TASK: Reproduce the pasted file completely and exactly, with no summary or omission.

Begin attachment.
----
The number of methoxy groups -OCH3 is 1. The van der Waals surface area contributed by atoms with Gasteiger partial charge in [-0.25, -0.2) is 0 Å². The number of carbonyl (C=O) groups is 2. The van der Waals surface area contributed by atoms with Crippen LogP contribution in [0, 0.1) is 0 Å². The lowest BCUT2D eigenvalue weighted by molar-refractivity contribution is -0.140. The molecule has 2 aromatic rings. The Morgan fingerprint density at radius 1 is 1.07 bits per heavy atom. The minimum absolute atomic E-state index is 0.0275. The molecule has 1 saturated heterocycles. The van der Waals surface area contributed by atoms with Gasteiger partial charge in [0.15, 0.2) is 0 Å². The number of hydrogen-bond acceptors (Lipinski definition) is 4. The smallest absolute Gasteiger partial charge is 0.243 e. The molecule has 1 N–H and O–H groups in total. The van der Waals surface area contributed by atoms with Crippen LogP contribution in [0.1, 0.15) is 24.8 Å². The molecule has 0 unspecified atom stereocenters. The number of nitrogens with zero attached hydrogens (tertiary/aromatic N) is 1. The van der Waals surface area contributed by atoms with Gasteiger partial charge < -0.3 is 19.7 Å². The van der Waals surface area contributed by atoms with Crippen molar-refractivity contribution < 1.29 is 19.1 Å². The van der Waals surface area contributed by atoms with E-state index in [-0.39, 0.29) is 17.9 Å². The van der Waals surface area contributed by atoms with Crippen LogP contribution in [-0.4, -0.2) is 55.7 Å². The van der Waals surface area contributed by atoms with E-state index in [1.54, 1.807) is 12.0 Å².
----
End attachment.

The number of methoxy groups -OCH3 is 1. The van der Waals surface area contributed by atoms with Gasteiger partial charge in [-0.25, -0.2) is 0 Å². The number of carbonyl (C=O) groups is 2. The van der Waals surface area contributed by atoms with Crippen LogP contribution in [0, 0.1) is 0 Å². The lowest BCUT2D eigenvalue weighted by molar-refractivity contribution is -0.140. The molecule has 2 aromatic rings. The Morgan fingerprint density at radius 1 is 1.07 bits per heavy atom. The minimum absolute atomic E-state index is 0.0275. The molecule has 1 saturated heterocycles. The van der Waals surface area contributed by atoms with Gasteiger partial charge in [0.15, 0.2) is 0 Å². The number of hydrogen-bond acceptors (Lipinski definition) is 4. The smallest absolute Gasteiger partial charge is 0.243 e. The molecule has 1 N–H and O–H groups in total. The van der Waals surface area contributed by atoms with Crippen LogP contribution in [0.1, 0.15) is 24.8 Å². The molecule has 0 unspecified atom stereocenters. The number of nitrogens with zero attached hydrogens (tertiary/aromatic N) is 1. The van der Waals surface area contributed by atoms with Gasteiger partial charge < -0.3 is 19.7 Å². The van der Waals surface area contributed by atoms with Crippen molar-refractivity contribution < 1.29 is 19.1 Å². The van der Waals surface area contributed by atoms with E-state index in [-0.39, 0.29) is 17.9 Å². The van der Waals surface area contributed by atoms with Crippen LogP contribution in [-0.4, -0.2) is 55.7 Å². The van der Waals surface area contributed by atoms with E-state index in [1.54, 1.807) is 12.0 Å².